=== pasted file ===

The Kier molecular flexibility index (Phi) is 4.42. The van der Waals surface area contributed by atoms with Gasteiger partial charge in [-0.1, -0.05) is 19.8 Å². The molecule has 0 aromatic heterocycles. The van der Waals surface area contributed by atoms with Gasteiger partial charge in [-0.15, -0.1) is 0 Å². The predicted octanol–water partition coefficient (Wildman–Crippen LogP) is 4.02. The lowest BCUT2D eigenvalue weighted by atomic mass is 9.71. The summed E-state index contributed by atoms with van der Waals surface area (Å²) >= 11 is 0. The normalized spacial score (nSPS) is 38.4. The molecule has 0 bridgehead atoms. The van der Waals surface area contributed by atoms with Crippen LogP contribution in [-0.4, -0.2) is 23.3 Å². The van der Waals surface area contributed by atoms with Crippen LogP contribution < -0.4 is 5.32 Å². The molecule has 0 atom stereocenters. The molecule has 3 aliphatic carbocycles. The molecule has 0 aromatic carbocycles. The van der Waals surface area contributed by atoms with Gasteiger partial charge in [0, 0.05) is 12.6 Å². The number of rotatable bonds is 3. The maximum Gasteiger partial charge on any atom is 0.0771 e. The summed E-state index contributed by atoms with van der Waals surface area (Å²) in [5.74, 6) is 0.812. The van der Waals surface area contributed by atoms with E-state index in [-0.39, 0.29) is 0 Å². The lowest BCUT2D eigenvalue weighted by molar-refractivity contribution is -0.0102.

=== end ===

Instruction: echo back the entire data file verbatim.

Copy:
The Kier molecular flexibility index (Phi) is 4.42. The van der Waals surface area contributed by atoms with Gasteiger partial charge in [-0.1, -0.05) is 19.8 Å². The molecule has 0 aromatic heterocycles. The van der Waals surface area contributed by atoms with Gasteiger partial charge in [-0.15, -0.1) is 0 Å². The predicted octanol–water partition coefficient (Wildman–Crippen LogP) is 4.02. The lowest BCUT2D eigenvalue weighted by atomic mass is 9.71. The summed E-state index contributed by atoms with van der Waals surface area (Å²) >= 11 is 0. The normalized spacial score (nSPS) is 38.4. The molecule has 0 bridgehead atoms. The van der Waals surface area contributed by atoms with Crippen LogP contribution in [-0.4, -0.2) is 23.3 Å². The van der Waals surface area contributed by atoms with Crippen LogP contribution < -0.4 is 5.32 Å². The molecule has 0 atom stereocenters. The molecule has 3 aliphatic carbocycles. The molecule has 0 aromatic carbocycles. The van der Waals surface area contributed by atoms with Gasteiger partial charge in [0, 0.05) is 12.6 Å². The number of rotatable bonds is 3. The maximum Gasteiger partial charge on any atom is 0.0771 e. The summed E-state index contributed by atoms with van der Waals surface area (Å²) in [5.74, 6) is 0.812. The van der Waals surface area contributed by atoms with E-state index in [-0.39, 0.29) is 0 Å². The lowest BCUT2D eigenvalue weighted by molar-refractivity contribution is -0.0102.